I am old enough to recall a number of frightening sensations swirling through the nation’s collective psyche immediately following the 9/11 terrorist attacks. Those who lived in major urban centers were prone to Pavlovian responses of dread at the mere sight of a low flying aircraft. The delivery of an unexpected package elicited fleeting concerns of surprise explosives, and those receiving mail in corporate settings and government offices had to wonder if anthrax could be part of an envelope’s special delivery. It was a rightfully paranoid time.
One source of comfort to be found in terrifying circumstances is knowledge. Knowing your attacker, your would-be assailant, permits power in the form of an action plan. When the culprits of the World Trade Center and Pentagon atrocities proved to be Al Qaeda-directed terrorists, the nation came together behind an all-out assault upon the foreign groups responsible for our united fear and suffering.
In 2013, the threat of chemical attack by mail has returned, this time in the form of ricin. According to a report from Good Morning America, “The toxin, which comes from castor beans, stops cells from synthesizing proteins so victims can suffer organ failure.” Ricin has experienced pop cultural ascendancy in recent years as a recurring plot point on popular AMC drama Breaking Bad. Anti-hero Walter White, a former mild-mannered chemistry teacher turned methamphetamine kingpin, uses ricin to intimidate and control potential drug cartel enemies.
However, to ascertain the root cause of the recent spate of ricin-laced letter attacks, directed at everyone from New York City Mayor Michael Bloomberg to President Barack Obama, we need not look to the inspiration of fictional characters. Real-life villains exist within the ranks of overreaching lobby groups, inciting chaos under the guise of Second Amendment defense.
Consider the paraphrased text of one such letter delivered to gun-control advocate Bloomberg’s New York office last week. Per a report from Fox News, New York Police Department Commissioner Raymond “Kelly said the unsigned letter says, in so many words: ‘Anyone who comes for my guns will be shot in the face.’”
Now where would this deranged domestic terrorist get the idea that President Obama and Michael Bloomberg, advocates for a safer, more rational exercise of the right to bear arms, might instead demand complete surrender of personal weapons? Let us hearken back to a February 2013 Op-Ed piece in the Daily Caller from National Rifle Association Executive Vice President Wayne LaPierre. Amongst a number of verbal gems, LaPierre included this thinly veiled reference to the Newtown school shootings: “A heinous act of mass murder—either by terrorists or by some psychotic who should have been locked up long ago—will be the pretext to unleash a tsunami of gun control.”
Ok but that’s just one quote taken out of context right? LaPierre didn’t really mean to suggest that failed Congressional efforts to institute common-sense universal background checks were a threat to law-abiding gun owners. No one is that crazy.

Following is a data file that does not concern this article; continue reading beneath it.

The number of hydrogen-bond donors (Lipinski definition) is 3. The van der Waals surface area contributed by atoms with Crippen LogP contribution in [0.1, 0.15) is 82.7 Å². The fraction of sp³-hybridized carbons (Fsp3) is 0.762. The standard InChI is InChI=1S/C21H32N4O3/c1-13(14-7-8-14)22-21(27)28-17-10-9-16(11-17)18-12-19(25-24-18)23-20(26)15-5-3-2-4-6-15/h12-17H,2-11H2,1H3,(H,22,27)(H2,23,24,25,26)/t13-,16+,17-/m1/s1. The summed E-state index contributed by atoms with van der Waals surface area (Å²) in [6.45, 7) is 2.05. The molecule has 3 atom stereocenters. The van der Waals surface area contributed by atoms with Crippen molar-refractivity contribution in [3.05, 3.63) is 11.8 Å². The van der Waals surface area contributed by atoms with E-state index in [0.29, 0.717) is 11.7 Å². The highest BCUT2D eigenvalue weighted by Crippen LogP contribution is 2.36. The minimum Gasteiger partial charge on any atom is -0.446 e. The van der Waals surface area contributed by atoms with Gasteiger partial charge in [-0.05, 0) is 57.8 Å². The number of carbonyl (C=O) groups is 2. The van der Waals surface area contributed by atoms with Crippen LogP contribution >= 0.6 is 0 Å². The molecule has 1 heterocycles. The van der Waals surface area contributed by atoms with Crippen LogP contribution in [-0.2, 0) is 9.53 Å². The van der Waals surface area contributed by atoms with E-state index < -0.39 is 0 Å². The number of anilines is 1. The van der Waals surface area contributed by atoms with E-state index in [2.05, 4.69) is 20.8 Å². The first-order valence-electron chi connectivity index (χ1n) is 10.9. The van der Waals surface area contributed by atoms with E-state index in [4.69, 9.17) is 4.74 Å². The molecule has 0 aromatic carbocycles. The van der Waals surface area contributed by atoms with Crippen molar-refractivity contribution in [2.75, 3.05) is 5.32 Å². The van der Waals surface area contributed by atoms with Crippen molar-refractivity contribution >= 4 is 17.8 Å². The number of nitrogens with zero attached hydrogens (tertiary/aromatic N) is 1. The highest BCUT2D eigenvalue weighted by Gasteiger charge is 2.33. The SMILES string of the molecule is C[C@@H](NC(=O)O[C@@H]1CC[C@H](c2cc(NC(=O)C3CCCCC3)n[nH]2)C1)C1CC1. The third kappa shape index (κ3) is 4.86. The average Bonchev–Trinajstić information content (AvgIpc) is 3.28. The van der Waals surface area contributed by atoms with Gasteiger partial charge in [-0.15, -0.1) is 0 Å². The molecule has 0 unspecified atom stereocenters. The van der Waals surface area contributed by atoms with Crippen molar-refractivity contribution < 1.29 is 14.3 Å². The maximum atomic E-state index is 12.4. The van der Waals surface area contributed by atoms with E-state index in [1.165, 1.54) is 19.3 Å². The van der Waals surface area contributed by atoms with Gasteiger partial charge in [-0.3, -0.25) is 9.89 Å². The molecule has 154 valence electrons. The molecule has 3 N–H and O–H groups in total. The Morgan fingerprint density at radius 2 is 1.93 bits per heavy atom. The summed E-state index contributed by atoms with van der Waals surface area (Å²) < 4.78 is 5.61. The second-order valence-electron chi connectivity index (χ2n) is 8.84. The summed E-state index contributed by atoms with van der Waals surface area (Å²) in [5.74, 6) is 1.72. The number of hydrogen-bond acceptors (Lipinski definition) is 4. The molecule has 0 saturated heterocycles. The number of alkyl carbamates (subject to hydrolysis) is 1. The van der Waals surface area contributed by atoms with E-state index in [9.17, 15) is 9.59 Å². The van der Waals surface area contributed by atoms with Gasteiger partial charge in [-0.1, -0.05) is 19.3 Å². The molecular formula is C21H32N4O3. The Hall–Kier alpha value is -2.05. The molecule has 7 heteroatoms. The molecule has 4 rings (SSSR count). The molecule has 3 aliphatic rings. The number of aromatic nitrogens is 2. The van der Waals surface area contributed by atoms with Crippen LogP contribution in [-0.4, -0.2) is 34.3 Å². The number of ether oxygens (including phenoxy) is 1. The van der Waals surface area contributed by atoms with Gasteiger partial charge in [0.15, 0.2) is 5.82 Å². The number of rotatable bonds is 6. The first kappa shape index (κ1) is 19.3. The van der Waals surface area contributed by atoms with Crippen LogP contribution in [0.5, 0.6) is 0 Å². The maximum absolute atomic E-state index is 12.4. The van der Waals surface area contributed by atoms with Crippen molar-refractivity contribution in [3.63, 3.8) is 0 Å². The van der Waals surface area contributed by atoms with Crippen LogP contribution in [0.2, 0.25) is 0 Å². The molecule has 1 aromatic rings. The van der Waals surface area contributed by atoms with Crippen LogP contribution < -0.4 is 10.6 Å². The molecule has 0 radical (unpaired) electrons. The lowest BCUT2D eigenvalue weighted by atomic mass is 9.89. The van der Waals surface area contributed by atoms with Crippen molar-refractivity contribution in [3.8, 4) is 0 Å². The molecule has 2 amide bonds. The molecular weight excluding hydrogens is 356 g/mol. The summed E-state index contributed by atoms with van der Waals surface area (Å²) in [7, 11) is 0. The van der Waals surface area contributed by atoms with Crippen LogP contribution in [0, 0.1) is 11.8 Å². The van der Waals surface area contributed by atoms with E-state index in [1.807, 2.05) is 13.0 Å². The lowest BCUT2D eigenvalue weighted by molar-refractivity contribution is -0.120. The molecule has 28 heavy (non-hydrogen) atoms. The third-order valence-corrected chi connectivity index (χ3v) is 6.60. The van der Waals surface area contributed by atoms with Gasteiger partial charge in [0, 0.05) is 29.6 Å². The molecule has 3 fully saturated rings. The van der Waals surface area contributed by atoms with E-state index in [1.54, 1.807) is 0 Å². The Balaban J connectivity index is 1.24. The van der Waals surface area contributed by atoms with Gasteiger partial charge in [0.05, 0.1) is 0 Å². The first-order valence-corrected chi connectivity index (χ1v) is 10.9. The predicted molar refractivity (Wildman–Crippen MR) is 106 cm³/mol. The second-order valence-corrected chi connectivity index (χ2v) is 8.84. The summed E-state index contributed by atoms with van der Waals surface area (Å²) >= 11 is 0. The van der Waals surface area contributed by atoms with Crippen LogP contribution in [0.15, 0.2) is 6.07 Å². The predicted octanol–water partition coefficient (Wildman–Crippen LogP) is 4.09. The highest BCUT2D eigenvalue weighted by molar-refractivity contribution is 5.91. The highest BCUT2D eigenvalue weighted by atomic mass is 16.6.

February 10, 2012, The Washington Times: “All that first term, lip service to gun owners is just part of a massive Obama conspiracy to deceive voters and hide his true intentions to destroy the Second Amendment during his second term.”
May 4, 2013, Huffington Post: “‘political and media elites’ have tried to use Sandy Hook and other recent shootings ‘to blame us, to shame us, to compromise our freedom for their agenda….We will never surrender our guns, never,’ LaPierre told several thousand people during the organization’s annual member meeting.”
We are a people that loves justice. The reason that so many incarnations of Law & Order and CSI have experienced television ratings success is because of the appeal of the suspense boilerplate: a crime is committed, guys in uniform discover weapon and motive, emotional trial ensues, outlaw goes to the clink. It’s simple. It’s just. It’s satisfying.
I’m no prosecuting attorney but it seems to me that there’s a direct correlation between the prolific, fear-inciting rhetoric of Wayne LaPierre and the NRA, and the homicidal threats against the lives of pro-gun control elected leaders. Is a bystander who knowingly allows harm to occur guilty of something? If the answer is yes (and it is), then Wayne LaPierre is an accessory to each and every one of these ricin crimes. He may not have supplied the chemicals, but he and his group continue to dish out motive in dangerous, irresponsible bucketfuls.
Haul him to the precinct, turn on the hot lights and file some charges. I’m serious. If it’s illegal to yell “Fire!” in a public place and incite a riot, there should be no distinction between trumping up an imagined threat to the Second Amendment and standing smugly aside as violence ensues.